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Added June 14, 2010 from: Beverly Blair Harzog
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 Beverly Blair Harzog
Answered By Beverly Blair Harzog:
  Double-cycle billing is also referred to as two-cycle billing. It's a method that calculates interest charges based on the last two billing cycles instead of on just the last billing cycle. The result is that consumers who occasionally carry revolving balances get penalized.

Here's an example of how it works: Let's say your billing cycle is from June 1-June 30. Your balance on June 1 was zero. You made a $500 purchase on June 10th. You had no other purchases that month so your average daily balance is $333.33 (500 x 20=1000 �� 30; your $500 purchase is multiplied by 20 because that's the number of days you carried the $500 balance). Using the single billing cycle method, since you started with a zero balance, you wouldn't be charged any interest if you paid the $500 when your bill arrived. With double-cycle billing, your average daily balance is calculated using the last two billing cycles. So you'd pay interest on the $500 for the remaining 20 days after your purchase.

The extra interest you'd pay depends on your interest rate and balance. But if you make a large purchase, the charges can become significant. The part of the Credit CARD Act that became effective on February 22, 2010, banned double-cycle billing.

What is double-cycle billing on credit cards?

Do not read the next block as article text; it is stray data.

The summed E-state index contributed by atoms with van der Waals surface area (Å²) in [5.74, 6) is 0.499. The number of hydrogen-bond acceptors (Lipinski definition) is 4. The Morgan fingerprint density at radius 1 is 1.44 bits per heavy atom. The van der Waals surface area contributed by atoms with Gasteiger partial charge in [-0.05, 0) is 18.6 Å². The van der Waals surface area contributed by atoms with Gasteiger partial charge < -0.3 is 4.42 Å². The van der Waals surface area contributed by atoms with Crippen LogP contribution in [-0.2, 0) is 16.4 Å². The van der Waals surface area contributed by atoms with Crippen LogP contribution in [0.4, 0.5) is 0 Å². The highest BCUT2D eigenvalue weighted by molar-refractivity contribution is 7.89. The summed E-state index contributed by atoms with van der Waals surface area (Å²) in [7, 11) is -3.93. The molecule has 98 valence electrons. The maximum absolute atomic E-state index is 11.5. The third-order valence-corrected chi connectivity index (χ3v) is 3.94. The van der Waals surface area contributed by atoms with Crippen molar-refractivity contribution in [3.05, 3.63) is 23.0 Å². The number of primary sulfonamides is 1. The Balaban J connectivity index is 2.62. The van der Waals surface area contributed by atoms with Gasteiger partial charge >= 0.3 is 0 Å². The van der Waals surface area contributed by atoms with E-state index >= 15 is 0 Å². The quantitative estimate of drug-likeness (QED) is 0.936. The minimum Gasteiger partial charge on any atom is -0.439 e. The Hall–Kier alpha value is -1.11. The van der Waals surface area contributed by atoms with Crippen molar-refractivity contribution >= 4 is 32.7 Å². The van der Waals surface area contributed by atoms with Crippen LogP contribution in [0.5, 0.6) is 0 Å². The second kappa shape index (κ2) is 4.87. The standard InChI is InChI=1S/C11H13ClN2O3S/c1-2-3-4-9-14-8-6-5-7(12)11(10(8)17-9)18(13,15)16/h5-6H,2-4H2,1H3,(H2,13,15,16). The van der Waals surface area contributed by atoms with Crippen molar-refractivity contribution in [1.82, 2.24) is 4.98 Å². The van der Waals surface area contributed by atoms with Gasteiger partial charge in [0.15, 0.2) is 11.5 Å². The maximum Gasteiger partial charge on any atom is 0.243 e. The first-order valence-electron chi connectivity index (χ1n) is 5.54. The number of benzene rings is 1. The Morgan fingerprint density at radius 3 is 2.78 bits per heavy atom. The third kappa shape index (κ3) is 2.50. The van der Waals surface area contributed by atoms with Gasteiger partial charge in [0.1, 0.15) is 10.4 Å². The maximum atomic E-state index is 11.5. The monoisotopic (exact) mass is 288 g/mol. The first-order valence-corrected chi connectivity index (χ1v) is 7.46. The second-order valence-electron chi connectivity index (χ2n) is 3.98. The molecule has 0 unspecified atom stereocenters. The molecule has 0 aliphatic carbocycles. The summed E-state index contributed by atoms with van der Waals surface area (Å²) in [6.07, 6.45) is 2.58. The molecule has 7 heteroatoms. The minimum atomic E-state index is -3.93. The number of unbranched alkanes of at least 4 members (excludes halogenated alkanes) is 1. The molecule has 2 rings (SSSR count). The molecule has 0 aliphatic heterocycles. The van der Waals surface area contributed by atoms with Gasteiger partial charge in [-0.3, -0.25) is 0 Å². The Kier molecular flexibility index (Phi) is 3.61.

Double-cycle billing is also referred to as two-cycle billing. It's a method that calculates interest charges based on the last two billing cycles instead of on just the last billing cycle. The result is that consumers who occasionally carry revolving balances get penalized.

Here's an example of how it works: Let's say your billing cycle is from June 1-June 30. Your balance on June 1 was zero. You made a $500 purchase on June 10th. You had no other purchases that month so your average daily balance is $333.33 (500 x 20=1000 ÷ 30; your $500 purchase is multiplied by 20 because that's the number of days you carried the $500 balance). Using the single billing cycle method, since you started with a zero balance, you wouldn't be charged any interest if you paid the $500 when your bill arrived. With double-cycle billing, your average daily balance is calculated using the last two billing cycles. So you'd pay interest on the $500 for the remaining 20 days after your purchase.

The extra interest you'd pay depends on your interest rate and balance. But if you make a large purchase, the charges can become significant. The part of the CARD Act that became effective on February 22, 2010, banned double-cycle billing.

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